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  • Editors’ Note

CR: The New Centennial Review is devoted to comparative studies of the Americas. The journal’s primary emphasis is on opening up the possibilities for a future Americas that does not amount to a mere reiteration of its past. We seek interventions, provocations, and indeed, insurgencies that release futures for the Americas. In general, CR welcomes work that is inflected, informed, and driven by theoretical and philosophical concerns at the limits of the potentialities for the Americas.

Such work may be explicitly concerned with the Americas, or it may be broader, global and/or genealogical scholarship with implications for the Americas. CR recognizes that the language of the Americas is translation, and that therefore questions of translation, dialogue, and border crossings (linguistic, cultural, national, and the like) are necessary for rethinking the foundations and limits of the Americas.

For 45 years, CR has been a journal committed to interdisciplinarity, and we continue to encourage work that goes beyond a simple performance of the strategies of various disciplines and interdisciplines, and that therefore [End Page vii] interrogates them. This special issue of CR is entitled The Palestine Issue and was edited by Salah D. Hassan.

The Palestine Issue was originally conceived in connection with a 2007 American Studies Association panel that I organized on the topic of “Palestine and the U.S. Public Sphere” at which Nadia Hijab, Sanaina Maira, Hilton Obenzinger, and Magid Shihade presented. The ASA panel and this special issue aimed at analyzing debates within the academy, the media, and public policy about representation of Palestine in the context of the U.S. “War on Terror.” The Habermasian notion of the public sphere in the title of the ASA panel was initially conceptualized primarily in terms of the university as a site of public discussion and political organizing. At the same ASA meeting, Marcy Knopf-Newman organized a related panel on the topic of the “New McCarthyism,” which addressed explicit efforts to silence academic scrutiny and critiques of the United States’ Middle East policies. The papers presented at these two panels, and the very existence of the panels within the ASA program, confirms the central place of the U.S. academy in both defining and contesting the U.S. role in the Middle East, particularly in relation to the Palestinian-Israeli conflict.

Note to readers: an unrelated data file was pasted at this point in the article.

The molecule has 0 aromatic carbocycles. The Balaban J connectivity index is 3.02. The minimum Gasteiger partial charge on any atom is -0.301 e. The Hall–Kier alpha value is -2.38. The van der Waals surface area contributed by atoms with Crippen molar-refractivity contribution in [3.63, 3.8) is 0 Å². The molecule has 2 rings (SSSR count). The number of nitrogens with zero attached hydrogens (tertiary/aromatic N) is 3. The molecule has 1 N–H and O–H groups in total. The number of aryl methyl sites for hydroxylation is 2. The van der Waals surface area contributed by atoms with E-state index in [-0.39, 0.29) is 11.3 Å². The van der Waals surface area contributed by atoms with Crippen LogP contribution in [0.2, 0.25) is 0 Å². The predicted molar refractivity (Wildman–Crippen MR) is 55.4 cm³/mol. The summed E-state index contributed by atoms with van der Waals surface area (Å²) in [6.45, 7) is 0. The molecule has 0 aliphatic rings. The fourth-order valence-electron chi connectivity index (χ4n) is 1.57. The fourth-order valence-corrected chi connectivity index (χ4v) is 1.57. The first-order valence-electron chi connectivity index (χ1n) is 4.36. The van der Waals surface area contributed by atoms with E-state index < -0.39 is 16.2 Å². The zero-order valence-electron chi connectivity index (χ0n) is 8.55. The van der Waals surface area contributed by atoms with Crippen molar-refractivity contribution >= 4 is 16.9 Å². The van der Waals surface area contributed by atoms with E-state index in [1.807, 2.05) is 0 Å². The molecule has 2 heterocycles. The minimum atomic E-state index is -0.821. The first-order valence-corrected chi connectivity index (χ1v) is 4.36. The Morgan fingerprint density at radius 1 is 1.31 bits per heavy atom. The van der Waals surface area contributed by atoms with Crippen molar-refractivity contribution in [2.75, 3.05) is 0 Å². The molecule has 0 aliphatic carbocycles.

One of the main features of this role is the U.S.-Israeli special relationship, which has produced a distortion and erasure of Palestinian narratives, even as the United States embarked in the 1990s on the promotion of a peace process. The original aim of the ASA panel and subsequently of this issue was, therefore, to analyze the various complex ways that Palestine figures in public debates in the academy—particularly in connection with tenure cases, the academic boycott of Israel, student activism, and so forth—and how those debates take shape in other contexts nationally and internationally. The point is to bring into focus the contradictions that have appeared as the Bush administration, while engaged in the Iraq War, reinforces an unwavering commitment to Israeli security, ostensibly threatened by Arab and Islamic terrorism, and at the same time gingerly endorses the notion of a Palestinian mini-state as part of its broader ambition to reorganize the region around an unrivaled U.S. hegemony.

Although the Oslo Accords and the subsequent Israeli-Palestinian negotiations did not produce a settlement, they did inaugurate the era of a [End Page viii] fractured Palestinian politics, which can now be observed in the Palestinian Authority–Hamas rivalry. The shift is marked by the U.S. position that Palestinian national politics as it is represented by Fatah (the formerly dominant party within the PLO and the party that controls the Palestinian Authority) is no longer classified as a terrorist organization, which paved the way to a strategic alliance between the current Palestinian Authority leadership and the Bush administration.

Until the 1990s, in the United States, Palestinians (that is, Yasir Arafat and the Palestinian Liberation Organization) were associated almost exclusively with “terrorism.” The 1970s and 1980s might be considered the era of the first “war on terror,” as was documented by Edward Herman in The Real Terror Network (1982) and...


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